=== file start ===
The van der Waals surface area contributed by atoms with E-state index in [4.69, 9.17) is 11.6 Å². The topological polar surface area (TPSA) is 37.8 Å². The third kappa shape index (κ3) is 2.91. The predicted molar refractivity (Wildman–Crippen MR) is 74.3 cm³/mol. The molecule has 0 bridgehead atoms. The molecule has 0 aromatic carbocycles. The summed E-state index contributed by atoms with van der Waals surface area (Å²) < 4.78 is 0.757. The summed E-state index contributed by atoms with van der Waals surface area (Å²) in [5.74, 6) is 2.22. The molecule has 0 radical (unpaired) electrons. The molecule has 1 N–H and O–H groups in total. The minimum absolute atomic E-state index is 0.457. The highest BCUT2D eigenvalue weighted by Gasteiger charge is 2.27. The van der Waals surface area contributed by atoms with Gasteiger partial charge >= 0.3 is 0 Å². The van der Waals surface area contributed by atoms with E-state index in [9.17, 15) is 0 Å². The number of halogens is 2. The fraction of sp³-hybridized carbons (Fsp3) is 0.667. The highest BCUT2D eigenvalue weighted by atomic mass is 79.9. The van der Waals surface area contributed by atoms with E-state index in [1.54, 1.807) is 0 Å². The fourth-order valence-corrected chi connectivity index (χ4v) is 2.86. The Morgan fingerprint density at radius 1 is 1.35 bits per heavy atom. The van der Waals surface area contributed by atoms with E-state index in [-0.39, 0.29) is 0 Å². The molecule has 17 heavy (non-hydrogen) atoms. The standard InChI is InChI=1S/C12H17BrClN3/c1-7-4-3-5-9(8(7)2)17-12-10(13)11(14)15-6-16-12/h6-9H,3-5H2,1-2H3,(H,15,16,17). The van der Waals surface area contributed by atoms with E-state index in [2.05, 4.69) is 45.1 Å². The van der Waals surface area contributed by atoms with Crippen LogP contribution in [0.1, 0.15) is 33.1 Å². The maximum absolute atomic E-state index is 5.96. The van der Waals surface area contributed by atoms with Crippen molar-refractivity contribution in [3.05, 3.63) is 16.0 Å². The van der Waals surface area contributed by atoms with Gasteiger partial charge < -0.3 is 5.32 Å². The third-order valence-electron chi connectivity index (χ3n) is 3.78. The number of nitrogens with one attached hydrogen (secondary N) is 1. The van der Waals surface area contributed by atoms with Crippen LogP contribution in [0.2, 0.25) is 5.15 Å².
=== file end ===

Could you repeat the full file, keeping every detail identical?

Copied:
The van der Waals surface area contributed by atoms with E-state index in [4.69, 9.17) is 11.6 Å². The topological polar surface area (TPSA) is 37.8 Å². The third kappa shape index (κ3) is 2.91. The predicted molar refractivity (Wildman–Crippen MR) is 74.3 cm³/mol. The molecule has 0 bridgehead atoms. The molecule has 0 aromatic carbocycles. The summed E-state index contributed by atoms with van der Waals surface area (Å²) < 4.78 is 0.757. The summed E-state index contributed by atoms with van der Waals surface area (Å²) in [5.74, 6) is 2.22. The molecule has 0 radical (unpaired) electrons. The molecule has 1 N–H and O–H groups in total. The minimum absolute atomic E-state index is 0.457. The highest BCUT2D eigenvalue weighted by Gasteiger charge is 2.27. The van der Waals surface area contributed by atoms with Gasteiger partial charge >= 0.3 is 0 Å². The van der Waals surface area contributed by atoms with E-state index in [9.17, 15) is 0 Å². The number of halogens is 2. The fraction of sp³-hybridized carbons (Fsp3) is 0.667. The highest BCUT2D eigenvalue weighted by atomic mass is 79.9. The van der Waals surface area contributed by atoms with E-state index in [1.54, 1.807) is 0 Å². The fourth-order valence-corrected chi connectivity index (χ4v) is 2.86. The Morgan fingerprint density at radius 1 is 1.35 bits per heavy atom. The van der Waals surface area contributed by atoms with E-state index in [-0.39, 0.29) is 0 Å². The molecule has 17 heavy (non-hydrogen) atoms. The standard InChI is InChI=1S/C12H17BrClN3/c1-7-4-3-5-9(8(7)2)17-12-10(13)11(14)15-6-16-12/h6-9H,3-5H2,1-2H3,(H,15,16,17). The van der Waals surface area contributed by atoms with E-state index in [2.05, 4.69) is 45.1 Å². The van der Waals surface area contributed by atoms with Crippen LogP contribution in [0.1, 0.15) is 33.1 Å². The maximum absolute atomic E-state index is 5.96. The van der Waals surface area contributed by atoms with Crippen molar-refractivity contribution in [3.05, 3.63) is 16.0 Å². The van der Waals surface area contributed by atoms with Gasteiger partial charge < -0.3 is 5.32 Å². The third-order valence-electron chi connectivity index (χ3n) is 3.78. The number of nitrogens with one attached hydrogen (secondary N) is 1. The van der Waals surface area contributed by atoms with Crippen LogP contribution in [0.2, 0.25) is 5.15 Å².